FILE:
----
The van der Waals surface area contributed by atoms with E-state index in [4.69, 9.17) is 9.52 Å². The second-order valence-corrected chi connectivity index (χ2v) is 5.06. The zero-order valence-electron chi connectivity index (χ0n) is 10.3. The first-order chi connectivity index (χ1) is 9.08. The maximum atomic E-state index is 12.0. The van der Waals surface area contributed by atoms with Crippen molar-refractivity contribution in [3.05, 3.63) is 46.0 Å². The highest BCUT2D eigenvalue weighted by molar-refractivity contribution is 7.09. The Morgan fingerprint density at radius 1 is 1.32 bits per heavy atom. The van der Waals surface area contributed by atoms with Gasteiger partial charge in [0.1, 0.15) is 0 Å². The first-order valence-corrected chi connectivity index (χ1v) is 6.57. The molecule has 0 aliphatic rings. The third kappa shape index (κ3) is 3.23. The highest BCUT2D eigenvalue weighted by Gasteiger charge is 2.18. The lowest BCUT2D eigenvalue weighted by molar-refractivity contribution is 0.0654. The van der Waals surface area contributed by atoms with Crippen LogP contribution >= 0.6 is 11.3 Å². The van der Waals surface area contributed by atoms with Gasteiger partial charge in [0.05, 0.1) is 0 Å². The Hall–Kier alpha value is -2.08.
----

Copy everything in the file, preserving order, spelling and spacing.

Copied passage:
The van der Waals surface area contributed by atoms with E-state index in [4.69, 9.17) is 9.52 Å². The second-order valence-corrected chi connectivity index (χ2v) is 5.06. The zero-order valence-electron chi connectivity index (χ0n) is 10.3. The first-order chi connectivity index (χ1) is 9.08. The maximum atomic E-state index is 12.0. The van der Waals surface area contributed by atoms with Crippen molar-refractivity contribution in [3.05, 3.63) is 46.0 Å². The highest BCUT2D eigenvalue weighted by molar-refractivity contribution is 7.09. The Morgan fingerprint density at radius 1 is 1.32 bits per heavy atom. The van der Waals surface area contributed by atoms with Gasteiger partial charge in [0.1, 0.15) is 0 Å². The first-order valence-corrected chi connectivity index (χ1v) is 6.57. The molecule has 0 aliphatic rings. The third kappa shape index (κ3) is 3.23. The highest BCUT2D eigenvalue weighted by Gasteiger charge is 2.18. The lowest BCUT2D eigenvalue weighted by molar-refractivity contribution is 0.0654. The van der Waals surface area contributed by atoms with Crippen LogP contribution >= 0.6 is 11.3 Å². The van der Waals surface area contributed by atoms with Gasteiger partial charge in [0.05, 0.1) is 0 Å². The Hall–Kier alpha value is -2.08.